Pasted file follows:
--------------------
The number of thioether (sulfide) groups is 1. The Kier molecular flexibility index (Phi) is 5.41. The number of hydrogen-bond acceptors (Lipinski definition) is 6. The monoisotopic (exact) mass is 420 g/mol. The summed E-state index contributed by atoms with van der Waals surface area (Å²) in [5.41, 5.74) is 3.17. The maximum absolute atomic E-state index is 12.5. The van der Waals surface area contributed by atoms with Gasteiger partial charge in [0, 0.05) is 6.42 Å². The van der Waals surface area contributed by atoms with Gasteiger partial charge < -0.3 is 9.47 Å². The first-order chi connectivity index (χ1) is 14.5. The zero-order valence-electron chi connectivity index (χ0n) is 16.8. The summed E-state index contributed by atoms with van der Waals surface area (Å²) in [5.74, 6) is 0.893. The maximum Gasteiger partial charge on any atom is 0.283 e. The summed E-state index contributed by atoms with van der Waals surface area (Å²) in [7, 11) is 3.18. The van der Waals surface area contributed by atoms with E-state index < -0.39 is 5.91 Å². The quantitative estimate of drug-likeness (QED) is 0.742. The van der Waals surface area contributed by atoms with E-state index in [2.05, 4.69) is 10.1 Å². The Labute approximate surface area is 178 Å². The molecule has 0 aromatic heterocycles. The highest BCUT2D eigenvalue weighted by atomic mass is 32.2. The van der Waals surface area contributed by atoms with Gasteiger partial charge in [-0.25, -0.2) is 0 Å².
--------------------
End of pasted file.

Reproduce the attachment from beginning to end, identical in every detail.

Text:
The number of thioether (sulfide) groups is 1. The Kier molecular flexibility index (Phi) is 5.41. The number of hydrogen-bond acceptors (Lipinski definition) is 6. The monoisotopic (exact) mass is 420 g/mol. The summed E-state index contributed by atoms with van der Waals surface area (Å²) in [5.41, 5.74) is 3.17. The maximum absolute atomic E-state index is 12.5. The van der Waals surface area contributed by atoms with Gasteiger partial charge in [0, 0.05) is 6.42 Å². The van der Waals surface area contributed by atoms with Gasteiger partial charge < -0.3 is 9.47 Å². The first-order chi connectivity index (χ1) is 14.5. The zero-order valence-electron chi connectivity index (χ0n) is 16.8. The summed E-state index contributed by atoms with van der Waals surface area (Å²) in [5.74, 6) is 0.893. The maximum Gasteiger partial charge on any atom is 0.283 e. The summed E-state index contributed by atoms with van der Waals surface area (Å²) in [7, 11) is 3.18. The van der Waals surface area contributed by atoms with E-state index < -0.39 is 5.91 Å². The quantitative estimate of drug-likeness (QED) is 0.742. The van der Waals surface area contributed by atoms with E-state index in [2.05, 4.69) is 10.1 Å². The Labute approximate surface area is 178 Å². The molecule has 0 aromatic heterocycles. The highest BCUT2D eigenvalue weighted by atomic mass is 32.2. The van der Waals surface area contributed by atoms with Gasteiger partial charge in [-0.25, -0.2) is 0 Å².